His scientific interests lie mostly in Genetics, Genome, Gene, Archaea and Metagenomics. His study in Sequence analysis, Human microbiome, Phylogenetic tree and Microbiome is carried out as part of his Genetics studies. Mircea Podar focuses mostly in the field of Human microbiome, narrowing it down to topics relating to Earth Microbiome Project and, in certain cases, Ecology.
His research in Genome focuses on subjects like Phylogenetics, which are connected to Evolutionary biology, Nitrilase and Environmental DNA. His Archaea research is multidisciplinary, relying on both Noncoding DNA, Methylation and Pseudogene. The various areas that Mircea Podar examines in his Metagenomics study include genomic DNA and Computational biology.
Genetics, Genome, Archaea, Ecology and Metagenomics are his primary areas of study. His Genome research includes themes of Phylogenetics and Lineage. The subject of his Archaea research is within the realm of Biochemistry.
His Ecology research includes elements of Proteobacteria, Microbial ecology and Microbial population biology. His Metagenomics study combines topics in areas such as genomic DNA and Computational biology. In the subject of general Microbiome, his work in Human microbiome is often linked to Akkermansia, thereby combining diverse domains of study.
His primary areas of investigation include Bacteria, Environmental science, Archaea, Genetics and Whole genome sequencing. In general Bacteria, his work in Akkermansia muciniphila is often linked to Akkermansia linking many areas of study. His research in Archaea intersects with topics in Evolutionary biology, Corrinoid, Binding domain, Lineage and Actinobacteria.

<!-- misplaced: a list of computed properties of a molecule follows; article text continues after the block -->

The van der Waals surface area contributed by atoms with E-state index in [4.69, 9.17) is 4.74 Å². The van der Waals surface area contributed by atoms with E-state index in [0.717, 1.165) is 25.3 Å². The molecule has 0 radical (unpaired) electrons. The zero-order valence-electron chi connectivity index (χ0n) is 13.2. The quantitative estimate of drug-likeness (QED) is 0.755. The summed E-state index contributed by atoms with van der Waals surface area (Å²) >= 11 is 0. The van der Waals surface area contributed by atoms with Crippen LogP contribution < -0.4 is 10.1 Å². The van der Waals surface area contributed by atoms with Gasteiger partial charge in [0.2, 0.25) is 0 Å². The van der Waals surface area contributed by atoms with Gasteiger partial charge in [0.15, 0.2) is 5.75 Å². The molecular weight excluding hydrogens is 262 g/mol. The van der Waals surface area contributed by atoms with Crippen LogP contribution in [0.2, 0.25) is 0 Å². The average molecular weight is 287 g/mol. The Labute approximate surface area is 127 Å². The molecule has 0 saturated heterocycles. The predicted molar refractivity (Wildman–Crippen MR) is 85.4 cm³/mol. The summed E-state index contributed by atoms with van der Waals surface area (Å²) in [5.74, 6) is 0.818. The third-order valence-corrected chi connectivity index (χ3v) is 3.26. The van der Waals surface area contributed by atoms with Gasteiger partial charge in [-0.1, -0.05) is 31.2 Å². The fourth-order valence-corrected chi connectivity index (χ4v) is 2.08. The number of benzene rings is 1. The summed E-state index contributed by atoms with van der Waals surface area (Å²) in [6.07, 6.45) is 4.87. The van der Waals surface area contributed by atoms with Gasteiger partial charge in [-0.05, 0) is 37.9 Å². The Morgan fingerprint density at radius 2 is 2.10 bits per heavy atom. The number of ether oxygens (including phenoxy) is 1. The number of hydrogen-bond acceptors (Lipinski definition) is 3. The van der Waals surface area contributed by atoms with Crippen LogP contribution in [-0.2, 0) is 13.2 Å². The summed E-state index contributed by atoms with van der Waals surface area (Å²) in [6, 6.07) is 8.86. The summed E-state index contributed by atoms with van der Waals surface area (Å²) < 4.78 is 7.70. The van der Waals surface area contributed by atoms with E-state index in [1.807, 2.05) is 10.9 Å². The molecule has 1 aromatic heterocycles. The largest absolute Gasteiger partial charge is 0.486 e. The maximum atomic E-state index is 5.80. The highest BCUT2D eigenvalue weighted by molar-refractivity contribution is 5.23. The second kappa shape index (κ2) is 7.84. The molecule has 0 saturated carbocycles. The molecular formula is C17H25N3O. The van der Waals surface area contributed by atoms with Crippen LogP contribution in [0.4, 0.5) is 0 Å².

His Genetics research focuses on Microbiome, Nanoarchaeota, Candidatus, Enrichment culture and Nanoarchaeum equitans. His study on Whole genome sequencing also encompasses disciplines like
Mircea Podar mostly deals with Genetics, Bacteria, Genomics, Microbiome and Phylogenetic tree. His works in Desulfurococcaceae, Nanoarchaeota, Phenotype, Transcriptome and Quantitative trait locus are all subjects of inquiry into Genetics. His is doing research in Archaea and Actinobacteria, both of which are found in Bacteria.
Genomics is the subject of his research, which falls under Genome. His biological study spans a wide range of topics, including Cobalamin, Cobalamin biosynthesis, Comparative genomics and Akkermansia muciniphila. Mircea Podar has included themes like Thermophile, Candidatus, 16S ribosomal RNA, Enrichment culture and Nanoarchaeum equitans in his Phylogenetic tree study.
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Structure, function and diversity of the healthy human microbiome
Curtis Huttenhower;Curtis Huttenhower;Dirk Gevers;Rob Knight;Rob Knight;Sahar Abubucker.
A framework for human microbiome research
Barbara A. Methé;Karen E. Nelson;Mihai Pop;Heather H. Creasy.
Comparative Metagenomics of Microbial Communities
Susannah Green Tringe;Christian von Mering;Arthur Kobayashi;Asaf A. Salamov.
Metagenomic and functional analysis of hindgut microbiota of a wood-feeding higher termite.
Falk Warnecke;Peter Luginbühl;Natalia Ivanova;Majid Ghassemian.
Genome Streamlining in a Cosmopolitan Oceanic Bacterium
Stephen J. Giovannoni;H. James Tripp;Scott Givan;Mircea Podar.
Minimum information about a single amplified genome (MISAG) and a metagenome-assembled genome (MIMAG) of bacteria and archaea
Robert M. Bowers;Nikos C. Kyrpides;Ramunas Stepanauskas;Miranda Harmon-Smith.
Nature Biotechnology (2018)
The Genetic Basis for Bacterial Mercury Methylation
Jerry M. Parks;Alexander Johs;Mircea Podar;Mircea Podar;Romain Bridou.
Distinct and complex bacterial profiles in human periodontitis and health revealed by 16S pyrosequencing
Ann L Griffen;Clifford J Beall;James H Campbell;Noah D Firestone.
The ISME Journal (2012)
Mercury methylation by novel microorganisms from new environments
C C Gilmour;Mircea Podar;Allyson L Bullock;Andrew M Graham.
Environmental Science & Technology (2013)
The genome of Nanoarchaeum equitans: Insights into early archaeal evolution and derived parasitism
Elizabeth Waters;Michael J. Hohn;Ivan Ahel;David E. Graham.
Proceedings of the National Academy of Sciences of the United States of America (2003)
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